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Thursday, August 25, 2011

A urology-eye view of an earthquake

I first learned of the earthquake after returning from a hike in which I was out of cellphone contact. The first emails from my urologist and practice manager colleagues were of the "did you feel that " nature. The quake occurred during office hours for most practices. A colleague in Indiana felt the quake. So did one in Staten Island and another Rhode Island. My own office I'm Smithtown Long Island shook for 3 minutes. My staff evacuated. I was not present.
I wonder is there were any surgical mishaps caused by the quake.

Richard A Schoor MD FACS
www.schoorurology.com

Monday, August 22, 2011

Important skills for a physician-manager

Collect copays
Get deductibles
Correct coding
Streamline work flow
Automate what you can
Optimize staff work

Richard A Schoor MD FACS
www.schoorurology.com

Friday, August 19, 2011

EHR Success-5 Tips

A successful EHR adoption is within everyone's reach. Just do the following:

Master the templates
Tweak the templates
Adapt your workflow
Connect to lab and instruments
Stick with it

The benefits are simply amazing.

Richard A Schoor MD FACS
www.schoorurology.com

Thursday, August 18, 2011

Patient Portals

Do patients want online access?

I offer it.

Very few take me up on it.

I'd prefer it.

The patients seem to prefer the phone.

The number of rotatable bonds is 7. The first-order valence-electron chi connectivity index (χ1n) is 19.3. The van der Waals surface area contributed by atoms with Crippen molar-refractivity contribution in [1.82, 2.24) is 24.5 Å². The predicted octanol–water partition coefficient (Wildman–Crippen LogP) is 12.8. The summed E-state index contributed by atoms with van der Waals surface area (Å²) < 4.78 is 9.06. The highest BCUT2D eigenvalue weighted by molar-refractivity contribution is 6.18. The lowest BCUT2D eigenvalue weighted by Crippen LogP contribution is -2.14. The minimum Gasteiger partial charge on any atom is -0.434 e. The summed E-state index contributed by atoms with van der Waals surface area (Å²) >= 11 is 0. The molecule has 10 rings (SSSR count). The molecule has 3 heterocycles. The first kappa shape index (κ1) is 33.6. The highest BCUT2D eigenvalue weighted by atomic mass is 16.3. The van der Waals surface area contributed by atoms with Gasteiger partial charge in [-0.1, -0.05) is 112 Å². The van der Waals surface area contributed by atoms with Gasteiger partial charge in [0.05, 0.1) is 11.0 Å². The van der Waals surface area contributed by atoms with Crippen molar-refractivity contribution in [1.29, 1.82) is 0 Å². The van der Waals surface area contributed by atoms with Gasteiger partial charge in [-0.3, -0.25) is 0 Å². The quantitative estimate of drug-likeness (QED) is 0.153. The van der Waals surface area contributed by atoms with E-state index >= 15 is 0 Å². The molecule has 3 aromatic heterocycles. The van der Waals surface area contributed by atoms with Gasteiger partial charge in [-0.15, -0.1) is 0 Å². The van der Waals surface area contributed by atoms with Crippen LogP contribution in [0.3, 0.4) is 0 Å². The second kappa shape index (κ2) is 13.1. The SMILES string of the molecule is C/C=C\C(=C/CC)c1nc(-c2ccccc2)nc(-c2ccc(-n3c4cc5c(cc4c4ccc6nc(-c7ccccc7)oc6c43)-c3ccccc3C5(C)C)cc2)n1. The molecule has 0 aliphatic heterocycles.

Online is efficient and inexpensive for me.

Perhaps the phone is efficient and inexpensive for them.

I guess people call when they have time, ie from their cell phones while driving.

Dr Schoor

www.schoorurology.com

Wednesday, August 17, 2011

3 things that gave me happiness today

A good sushi meal
A busy day in the office
Watching my daughter play tennis

Richard A Schoor MD FACS
www.schoorurology.com

Still Kicking

After a long break from blogging, I think I have found my voice again. Why is that? Well I think that I am inspired by hardship, difficulty, and challenge. Being in solo practice in 2011 in the USA, I have all 3 of those things in abundance.

Currently, I am confronting:

high rent
high insurance
high payroll
high technology costs
low reimbursement
Many doctors have either joined forces and formed large single or multi-specialty groups or have given up their independent practices to be part of a hospital setting.

I remain solo.
I remain independent.

For me and my situation, no white horse is coming.
I am on my own.

What I do have on my side is:
very effective system of new patient acquisition
a great reputation in the community
a solid existing patient base
a very efficient E.H.R. system
a good office and dedicated staff
a devoted and loyal wife and family
incredible drive to succeed
What is the long term outlook for us "so-low" doctors? Don't know.